I wish I had a nickle for every email, post, message or tweet I get about some company, agency or sponsor not following their own contest rules. Sadly it’s so common, I’d be rich. What is worse, those same companies sometimes disqualify entrants without merit. Both of these actions have the potential to light a powder keg of social media backlash.
Do you follow your own rules?
Let’s begin with one of my biggest pet peeves. Companies not following their own rules.
Some of the most common rules broken by sponsors are:
- not conducting the drawing when stated in the rules.
- not announcing the winners, anywhere.
- if it’s a judged contest, choosing a winner that doesn’t meet all the selection criteria.
The social backlash happens when entrants start asking:
- has the drawing been conducted?
- who won?
- why did that entry win when it clearly didn’t follow the rules?
Why should this type of social questioning bother you?
- Firstly, entrants shouldn’t have to be creating these types of posts if the sponsor or agency is doing their job. That said, all companies are run by fallible humans, but it’s the response to those queries that will determine the size of the backlash.
- Secondly, it’s a direct reflection on the sponsor’s business. The thinking is, ‘If the sponsor can’t run a simple contest, then how well can they run their company? Can I trust their product or service?’
Did you vet the potential winners?
Many companies don’t follow their own rules by also awarding prizes to entrants that should have been disqualified. This always leads to a wide-spread social media backlash, usually bigger than the original promotion, all with the wrong type of PR.
The blame can’t all be laid down at the feet of the sponsors.
With the anonymity of online profiles and the easy of creation comes rampant cheating. It’s easy for anyone to set up several Facebook, Twitter and Instagram accounts increasing their odds of winning a prize.
For those computer savvy, even contest apps that claim they prevent cheaters are vulnerable to being hacked and entries stacked. In October of 2015, Journal de Montreal uncovered a cheating ring involving more than 10 people, all connected to the mastermind.
There is no perfect system to catch all cheaters, but starting with social searches for similar profiles, and online searches for IP addresses, will weed out some of the culprits. If the Journal de Montreal can do it, so can you.
What can you do to ensure you are not awarding a prize to the wrong person?
Vet the contest database. Search the entries for duplicates, and any other criteria not following the official rules, then delete them. You would be amazed at the number of sponsors and agencies that do not take this simple step.
Do not rely on the drawing feature of sweepstakes apps as stated above, they can be hacked. Always export the database, search for duplicates and then conduct the drawing.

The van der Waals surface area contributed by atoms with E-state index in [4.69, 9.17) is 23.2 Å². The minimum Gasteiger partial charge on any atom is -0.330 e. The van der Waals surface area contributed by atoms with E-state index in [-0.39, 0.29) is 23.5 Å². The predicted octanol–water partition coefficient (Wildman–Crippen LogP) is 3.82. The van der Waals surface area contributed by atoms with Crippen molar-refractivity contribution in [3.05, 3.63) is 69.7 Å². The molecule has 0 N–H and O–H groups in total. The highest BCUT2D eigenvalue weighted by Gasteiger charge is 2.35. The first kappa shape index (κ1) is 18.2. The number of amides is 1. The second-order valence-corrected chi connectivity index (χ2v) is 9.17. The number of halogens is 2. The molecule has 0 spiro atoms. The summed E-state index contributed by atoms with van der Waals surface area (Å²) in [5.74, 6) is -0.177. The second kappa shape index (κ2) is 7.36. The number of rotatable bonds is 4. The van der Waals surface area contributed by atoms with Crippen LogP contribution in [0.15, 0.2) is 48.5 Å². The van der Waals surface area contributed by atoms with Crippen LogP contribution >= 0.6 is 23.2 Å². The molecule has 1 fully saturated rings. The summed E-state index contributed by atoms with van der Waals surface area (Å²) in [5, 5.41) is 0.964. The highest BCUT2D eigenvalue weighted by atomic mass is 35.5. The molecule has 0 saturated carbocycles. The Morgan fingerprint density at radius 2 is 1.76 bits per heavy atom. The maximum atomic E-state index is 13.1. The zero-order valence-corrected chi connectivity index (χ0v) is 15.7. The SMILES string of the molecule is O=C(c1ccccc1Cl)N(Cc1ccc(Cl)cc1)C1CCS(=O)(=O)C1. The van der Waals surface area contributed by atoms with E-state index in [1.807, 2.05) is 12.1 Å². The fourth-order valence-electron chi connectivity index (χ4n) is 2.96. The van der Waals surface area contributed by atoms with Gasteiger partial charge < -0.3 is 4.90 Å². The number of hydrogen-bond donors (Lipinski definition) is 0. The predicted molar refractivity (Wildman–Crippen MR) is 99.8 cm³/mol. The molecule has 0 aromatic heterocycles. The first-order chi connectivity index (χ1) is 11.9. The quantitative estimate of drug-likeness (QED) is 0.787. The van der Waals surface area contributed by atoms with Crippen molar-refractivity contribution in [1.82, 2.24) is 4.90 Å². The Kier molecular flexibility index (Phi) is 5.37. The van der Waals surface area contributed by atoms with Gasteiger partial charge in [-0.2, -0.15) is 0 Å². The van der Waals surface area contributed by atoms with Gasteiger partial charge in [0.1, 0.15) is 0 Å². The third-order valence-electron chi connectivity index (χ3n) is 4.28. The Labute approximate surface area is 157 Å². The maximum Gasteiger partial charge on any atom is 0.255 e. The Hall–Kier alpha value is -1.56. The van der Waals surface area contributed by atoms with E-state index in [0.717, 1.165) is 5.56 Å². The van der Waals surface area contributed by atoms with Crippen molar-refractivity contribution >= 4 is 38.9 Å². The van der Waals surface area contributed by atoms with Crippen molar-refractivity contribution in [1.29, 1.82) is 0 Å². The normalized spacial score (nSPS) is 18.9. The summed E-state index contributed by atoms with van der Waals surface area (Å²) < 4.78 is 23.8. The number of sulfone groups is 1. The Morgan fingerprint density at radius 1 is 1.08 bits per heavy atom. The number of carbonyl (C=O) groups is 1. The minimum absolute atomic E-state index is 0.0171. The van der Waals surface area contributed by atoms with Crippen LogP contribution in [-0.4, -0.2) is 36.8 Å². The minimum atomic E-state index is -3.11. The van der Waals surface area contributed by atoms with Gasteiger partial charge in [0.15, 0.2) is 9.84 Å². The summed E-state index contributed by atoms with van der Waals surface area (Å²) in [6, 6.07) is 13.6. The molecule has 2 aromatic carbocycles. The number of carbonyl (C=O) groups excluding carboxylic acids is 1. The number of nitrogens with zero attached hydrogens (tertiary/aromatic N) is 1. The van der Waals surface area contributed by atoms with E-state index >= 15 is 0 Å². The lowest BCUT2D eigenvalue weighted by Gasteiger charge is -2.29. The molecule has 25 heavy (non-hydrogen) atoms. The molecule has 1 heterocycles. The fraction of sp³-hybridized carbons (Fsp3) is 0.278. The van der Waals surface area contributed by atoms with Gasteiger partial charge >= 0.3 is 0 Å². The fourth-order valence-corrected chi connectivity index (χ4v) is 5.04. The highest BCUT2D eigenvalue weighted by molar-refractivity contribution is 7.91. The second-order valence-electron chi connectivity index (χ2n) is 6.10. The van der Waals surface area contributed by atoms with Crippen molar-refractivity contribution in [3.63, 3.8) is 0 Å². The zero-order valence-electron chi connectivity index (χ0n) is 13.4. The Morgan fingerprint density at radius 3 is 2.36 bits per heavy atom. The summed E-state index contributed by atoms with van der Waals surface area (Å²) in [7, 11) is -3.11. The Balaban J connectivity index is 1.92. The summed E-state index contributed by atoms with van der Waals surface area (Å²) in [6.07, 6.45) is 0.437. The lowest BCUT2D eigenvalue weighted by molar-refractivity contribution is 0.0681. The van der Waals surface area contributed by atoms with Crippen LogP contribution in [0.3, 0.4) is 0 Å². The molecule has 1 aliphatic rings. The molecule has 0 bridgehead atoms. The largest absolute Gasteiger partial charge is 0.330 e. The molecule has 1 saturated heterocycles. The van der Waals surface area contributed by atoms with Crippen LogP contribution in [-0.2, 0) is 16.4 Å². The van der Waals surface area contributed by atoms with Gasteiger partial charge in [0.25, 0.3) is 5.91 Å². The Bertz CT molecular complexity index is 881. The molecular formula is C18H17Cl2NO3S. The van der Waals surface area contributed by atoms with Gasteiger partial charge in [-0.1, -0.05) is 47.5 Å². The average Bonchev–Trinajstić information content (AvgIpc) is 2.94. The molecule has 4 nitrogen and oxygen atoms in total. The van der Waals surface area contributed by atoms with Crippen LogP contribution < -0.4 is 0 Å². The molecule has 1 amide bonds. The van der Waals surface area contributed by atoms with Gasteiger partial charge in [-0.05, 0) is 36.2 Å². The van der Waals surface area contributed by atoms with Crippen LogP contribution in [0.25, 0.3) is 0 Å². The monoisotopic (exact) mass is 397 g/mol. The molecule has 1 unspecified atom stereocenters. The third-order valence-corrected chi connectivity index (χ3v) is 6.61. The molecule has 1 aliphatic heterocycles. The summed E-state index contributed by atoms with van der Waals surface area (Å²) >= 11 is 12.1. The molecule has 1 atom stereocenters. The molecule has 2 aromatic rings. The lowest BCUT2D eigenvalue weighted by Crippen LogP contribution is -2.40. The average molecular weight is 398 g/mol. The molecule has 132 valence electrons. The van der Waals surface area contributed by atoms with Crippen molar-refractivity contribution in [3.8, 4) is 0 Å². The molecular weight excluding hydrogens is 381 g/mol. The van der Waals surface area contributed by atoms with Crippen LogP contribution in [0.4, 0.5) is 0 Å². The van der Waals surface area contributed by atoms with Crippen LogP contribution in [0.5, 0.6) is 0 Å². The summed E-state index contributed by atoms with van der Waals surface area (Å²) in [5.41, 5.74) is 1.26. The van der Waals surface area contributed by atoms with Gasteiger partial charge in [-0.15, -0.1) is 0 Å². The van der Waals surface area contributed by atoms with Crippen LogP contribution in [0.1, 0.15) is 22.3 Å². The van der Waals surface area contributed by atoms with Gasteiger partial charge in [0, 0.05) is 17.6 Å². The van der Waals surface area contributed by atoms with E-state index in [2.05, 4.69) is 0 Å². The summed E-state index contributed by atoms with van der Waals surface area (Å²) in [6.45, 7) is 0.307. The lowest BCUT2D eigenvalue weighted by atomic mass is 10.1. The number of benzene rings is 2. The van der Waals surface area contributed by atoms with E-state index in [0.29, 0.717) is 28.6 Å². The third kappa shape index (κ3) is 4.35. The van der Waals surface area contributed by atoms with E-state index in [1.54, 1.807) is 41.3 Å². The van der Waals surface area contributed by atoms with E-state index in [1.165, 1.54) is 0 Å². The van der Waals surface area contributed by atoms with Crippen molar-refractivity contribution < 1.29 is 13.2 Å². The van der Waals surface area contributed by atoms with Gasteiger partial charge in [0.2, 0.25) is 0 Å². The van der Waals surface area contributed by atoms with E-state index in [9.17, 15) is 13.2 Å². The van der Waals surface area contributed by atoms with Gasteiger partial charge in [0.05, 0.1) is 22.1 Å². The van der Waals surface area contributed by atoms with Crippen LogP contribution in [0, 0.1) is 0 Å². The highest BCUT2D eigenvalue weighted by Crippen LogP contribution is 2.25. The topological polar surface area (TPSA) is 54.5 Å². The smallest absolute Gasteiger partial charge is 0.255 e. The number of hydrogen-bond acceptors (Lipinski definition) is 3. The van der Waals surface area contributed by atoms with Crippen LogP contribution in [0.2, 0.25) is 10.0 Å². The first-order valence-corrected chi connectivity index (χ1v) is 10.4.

Depending on promotion, you may wish to hire a detective that specialists in sweepstakes delve deeper. Would you want to find out the person you awarded a big prize to on national television is a criminal?
Are they really cheating?
When money is involved jealousy can rear it’s ugly head. Don’t always take the word of a fellow entrants sending you messages, posts, tweets, etc. crying fowl about a specific entrant cheating. Listen and then conduct your own investigation.
The social outcry usually happens during voting contests. It’s why I recommend companies never host them.
Yes, there are people with large social media reaches, but votes can easily be bought. Google ‘buy votes’ and you get over 144,000,000 results. The votes suppliers are getting more and more sophisticated, allowing votes to be submitted by different IP addresses at different times so the votes look authentic.
I have also seen my fair share of petty online squabbles, mainly on Facebook, when jealousy reigns supreme, dragging the sponsor into a drama that shouldn’t have happened in the first place.
What can you do to ensure a smoothly run social contest?
- Always have official rules. There is no excuse, even on Twitter. You can link to a rules page.
- Ensure the marketing team reads and follows those rules. If the entrants have to, so should you.
- Conduct a fully vetted drawing. A thing well done is worth doing.
- Publicly announce the winners. This quells the fear that ‘no one ever really wins, do they?’
- Listen to your customers, prospects and entrants. They may have a valid point, or they might be whining, but you can’t assume either until you do your own research.
- Be as authentic and transparent as possible online. People love to connect people and brands they like. Put yourself in their shoes. Who do you engage with via social media?
What do you do to avoid social media backlash?
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